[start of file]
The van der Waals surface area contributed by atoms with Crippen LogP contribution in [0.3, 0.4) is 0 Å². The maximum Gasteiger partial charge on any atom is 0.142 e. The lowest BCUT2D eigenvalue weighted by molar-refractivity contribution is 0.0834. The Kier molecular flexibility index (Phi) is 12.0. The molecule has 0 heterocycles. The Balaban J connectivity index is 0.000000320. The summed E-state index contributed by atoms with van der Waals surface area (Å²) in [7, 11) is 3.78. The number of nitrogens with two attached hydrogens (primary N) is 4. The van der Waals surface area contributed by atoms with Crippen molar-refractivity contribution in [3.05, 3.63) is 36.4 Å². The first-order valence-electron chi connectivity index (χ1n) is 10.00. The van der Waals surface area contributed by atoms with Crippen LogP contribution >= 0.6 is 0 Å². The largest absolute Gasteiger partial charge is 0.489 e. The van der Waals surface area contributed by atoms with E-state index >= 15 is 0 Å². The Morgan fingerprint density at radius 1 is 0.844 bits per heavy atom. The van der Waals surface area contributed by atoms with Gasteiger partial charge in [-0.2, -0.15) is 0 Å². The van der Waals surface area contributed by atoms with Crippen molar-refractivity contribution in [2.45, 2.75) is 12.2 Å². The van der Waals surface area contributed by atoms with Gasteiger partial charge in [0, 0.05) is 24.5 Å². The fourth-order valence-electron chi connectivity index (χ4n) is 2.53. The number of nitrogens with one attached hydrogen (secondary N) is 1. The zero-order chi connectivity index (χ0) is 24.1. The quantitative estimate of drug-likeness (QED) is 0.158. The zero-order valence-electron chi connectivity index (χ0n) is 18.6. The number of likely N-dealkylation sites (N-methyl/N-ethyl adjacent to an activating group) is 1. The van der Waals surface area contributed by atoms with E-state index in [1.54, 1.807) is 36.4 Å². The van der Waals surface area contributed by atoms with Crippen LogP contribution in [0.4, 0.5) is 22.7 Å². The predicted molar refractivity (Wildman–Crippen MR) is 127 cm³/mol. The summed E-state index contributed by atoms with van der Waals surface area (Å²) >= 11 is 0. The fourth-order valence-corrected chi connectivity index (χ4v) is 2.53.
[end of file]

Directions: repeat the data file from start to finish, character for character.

The van der Waals surface area contributed by atoms with Crippen LogP contribution in [0.3, 0.4) is 0 Å². The maximum Gasteiger partial charge on any atom is 0.142 e. The lowest BCUT2D eigenvalue weighted by molar-refractivity contribution is 0.0834. The Kier molecular flexibility index (Phi) is 12.0. The molecule has 0 heterocycles. The Balaban J connectivity index is 0.000000320. The summed E-state index contributed by atoms with van der Waals surface area (Å²) in [7, 11) is 3.78. The number of nitrogens with two attached hydrogens (primary N) is 4. The van der Waals surface area contributed by atoms with Crippen molar-refractivity contribution in [3.05, 3.63) is 36.4 Å². The first-order valence-electron chi connectivity index (χ1n) is 10.00. The van der Waals surface area contributed by atoms with Crippen LogP contribution >= 0.6 is 0 Å². The largest absolute Gasteiger partial charge is 0.489 e. The van der Waals surface area contributed by atoms with E-state index >= 15 is 0 Å². The Morgan fingerprint density at radius 1 is 0.844 bits per heavy atom. The van der Waals surface area contributed by atoms with Gasteiger partial charge in [-0.2, -0.15) is 0 Å². The van der Waals surface area contributed by atoms with Crippen molar-refractivity contribution in [2.45, 2.75) is 12.2 Å². The van der Waals surface area contributed by atoms with Gasteiger partial charge in [0, 0.05) is 24.5 Å². The fourth-order valence-electron chi connectivity index (χ4n) is 2.53. The number of nitrogens with one attached hydrogen (secondary N) is 1. The zero-order chi connectivity index (χ0) is 24.1. The quantitative estimate of drug-likeness (QED) is 0.158. The zero-order valence-electron chi connectivity index (χ0n) is 18.6. The number of likely N-dealkylation sites (N-methyl/N-ethyl adjacent to an activating group) is 1. The van der Waals surface area contributed by atoms with E-state index in [1.54, 1.807) is 36.4 Å². The van der Waals surface area contributed by atoms with Crippen LogP contribution in [0.4, 0.5) is 22.7 Å². The predicted molar refractivity (Wildman–Crippen MR) is 127 cm³/mol. The summed E-state index contributed by atoms with van der Waals surface area (Å²) >= 11 is 0. The fourth-order valence-corrected chi connectivity index (χ4v) is 2.53.